AMPERAGE Marketing & Fundraising

One-Minute MarketerPresentations Are Changing

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Presentations Are Changing

I taught an advertising class as an adjunct professor at Wartburg College this semester. It was a great experience. I believe I learned more than the kids, but I quickly learned that teaching has changed since the last time I taught a class, some 20 years ago.20170303_134756

Here are a couple of my takeaways:

  • Even rhetorical questions can be answered with a quick search on a smartphone.
  • You can’t tell what students are doing if they have a laptop out. Are they taking notes, doing email or working on assignments for other classes?
  • Asking students to make phone calls as a class assignment to find information is unproductive: Students would rather look up the information than use the smartphone to make a call.

I also observed the same activity at a conference I recently attended (but I was in the audience and not up at the podium). I could see what people were doing.  Many, if not most, were using email. Some the entire time. Yet there was another phenomenon I noticed as well: When the screen was hard to read or the speaker was drifting around, many just went to the website of the company or searched what the person was talking about and pulled the information they needed.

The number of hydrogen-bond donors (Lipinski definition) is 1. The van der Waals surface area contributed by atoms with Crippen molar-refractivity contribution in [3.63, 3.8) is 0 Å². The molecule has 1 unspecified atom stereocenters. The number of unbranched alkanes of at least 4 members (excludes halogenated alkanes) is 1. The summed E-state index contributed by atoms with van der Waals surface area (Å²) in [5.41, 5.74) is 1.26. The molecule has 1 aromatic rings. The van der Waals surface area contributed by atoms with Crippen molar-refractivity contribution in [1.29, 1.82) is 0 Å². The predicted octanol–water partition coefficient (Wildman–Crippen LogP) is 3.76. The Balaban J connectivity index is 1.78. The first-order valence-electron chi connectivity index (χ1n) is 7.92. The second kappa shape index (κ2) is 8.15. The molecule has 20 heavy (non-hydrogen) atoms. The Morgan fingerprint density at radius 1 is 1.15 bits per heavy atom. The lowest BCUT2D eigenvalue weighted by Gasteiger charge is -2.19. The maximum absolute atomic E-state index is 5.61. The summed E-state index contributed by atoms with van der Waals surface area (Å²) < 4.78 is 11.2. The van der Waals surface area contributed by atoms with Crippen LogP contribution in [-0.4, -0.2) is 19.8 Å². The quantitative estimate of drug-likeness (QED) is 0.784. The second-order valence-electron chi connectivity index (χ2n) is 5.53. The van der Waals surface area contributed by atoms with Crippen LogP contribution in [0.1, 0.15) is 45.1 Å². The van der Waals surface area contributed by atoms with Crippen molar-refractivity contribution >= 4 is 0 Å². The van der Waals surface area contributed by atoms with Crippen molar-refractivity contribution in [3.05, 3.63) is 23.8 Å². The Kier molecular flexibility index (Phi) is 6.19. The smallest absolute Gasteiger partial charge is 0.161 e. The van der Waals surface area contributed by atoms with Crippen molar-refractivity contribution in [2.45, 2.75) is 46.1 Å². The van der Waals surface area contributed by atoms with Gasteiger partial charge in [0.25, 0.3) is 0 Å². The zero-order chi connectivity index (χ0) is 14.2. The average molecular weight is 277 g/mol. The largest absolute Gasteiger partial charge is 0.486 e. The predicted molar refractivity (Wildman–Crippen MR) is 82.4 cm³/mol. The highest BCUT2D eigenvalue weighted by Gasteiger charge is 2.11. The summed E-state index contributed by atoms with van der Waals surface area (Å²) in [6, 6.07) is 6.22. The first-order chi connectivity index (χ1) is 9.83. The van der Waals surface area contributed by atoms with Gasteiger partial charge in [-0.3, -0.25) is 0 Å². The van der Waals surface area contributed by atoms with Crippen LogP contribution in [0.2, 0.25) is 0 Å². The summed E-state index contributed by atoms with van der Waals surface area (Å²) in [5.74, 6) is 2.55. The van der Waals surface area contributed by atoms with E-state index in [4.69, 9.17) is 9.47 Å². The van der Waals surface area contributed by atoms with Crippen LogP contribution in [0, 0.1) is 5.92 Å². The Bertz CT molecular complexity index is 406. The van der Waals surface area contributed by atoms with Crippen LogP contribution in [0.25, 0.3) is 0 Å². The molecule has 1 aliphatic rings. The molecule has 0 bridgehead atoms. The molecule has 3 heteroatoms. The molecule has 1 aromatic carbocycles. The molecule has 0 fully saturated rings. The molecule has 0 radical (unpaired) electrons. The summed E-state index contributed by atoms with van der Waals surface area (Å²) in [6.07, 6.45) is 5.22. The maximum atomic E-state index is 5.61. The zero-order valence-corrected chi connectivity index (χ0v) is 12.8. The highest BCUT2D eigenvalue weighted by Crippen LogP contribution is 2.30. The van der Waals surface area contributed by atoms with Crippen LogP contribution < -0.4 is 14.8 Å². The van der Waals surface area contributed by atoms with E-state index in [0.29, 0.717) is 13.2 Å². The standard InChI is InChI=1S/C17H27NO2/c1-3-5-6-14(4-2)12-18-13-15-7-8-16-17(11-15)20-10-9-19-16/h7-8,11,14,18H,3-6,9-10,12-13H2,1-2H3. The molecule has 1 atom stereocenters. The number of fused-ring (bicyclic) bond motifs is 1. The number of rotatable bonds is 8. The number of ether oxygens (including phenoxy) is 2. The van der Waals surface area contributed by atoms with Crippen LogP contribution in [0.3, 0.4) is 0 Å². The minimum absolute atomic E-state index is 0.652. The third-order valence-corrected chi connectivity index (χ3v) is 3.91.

During vendor presentations, some would look up competitors, search for pricing or search the general topic to see what else was available on the topic.  This means you can’t fake it as a speaker. It also means you have to think about your searching, emailing, disengaged audience during your presentation. The big take away: is what you are saying worthy of pulling your audience away from their email?  That is the real test in this digital age.

Written by:

Mark wrote his first direct-mail fundraising letter in 1981 for the University of Iowa Center for Advancement. The effort raised a few million dollars in undiscovered wills and legacy gifts. From that day forward Mark discovered a love of the big idea that moves the needle. After 12 years at KWWL, Mark became a business owner as a co-founder of ME&V — rebranded as AMPERAGE in 2015. After 25 years of leading creative teams in video production, graphic design, PR, writing and web development, Mark transitioned out of ownership in 2021. Today he serves in an employee role as special projects consultant. He is creatively ambidextrous — son of an artist and engineer — and famous for distilling complex ideas down to a few words and a few visuals. Mark is a writer. When he found that many nonprofits struggled with complex branding puzzles, he wrote the book, “NonProfit-NonMarketing .” He also wrote a novel called “Reenactment.” Mark is an active blogger OneMinuteMarketer® with nearly 1,000 readers each week on LinkedIn, Facebook, Twitter. One of his most popular YouTube videos is on “How to Look Good on Zoom.” One of Mark’s fondest business memories was being named to INC 500 two times and attending the INC 500 conference with other winners. Mark is considered by some a Civil War expert (and that explains his novel). Mark also served as an adjunct professor in the business and in the communications departments at Wartburg College. Mark is a graduate of the University of Iowa and is currently vice president of the University of Iowa Journalism and Mass Communications Advisory Board. Mark is married to state Sen. Liz Mathis, and the two love to travel, even when it means being trapped by a volcano in the Czech Republic for three weeks.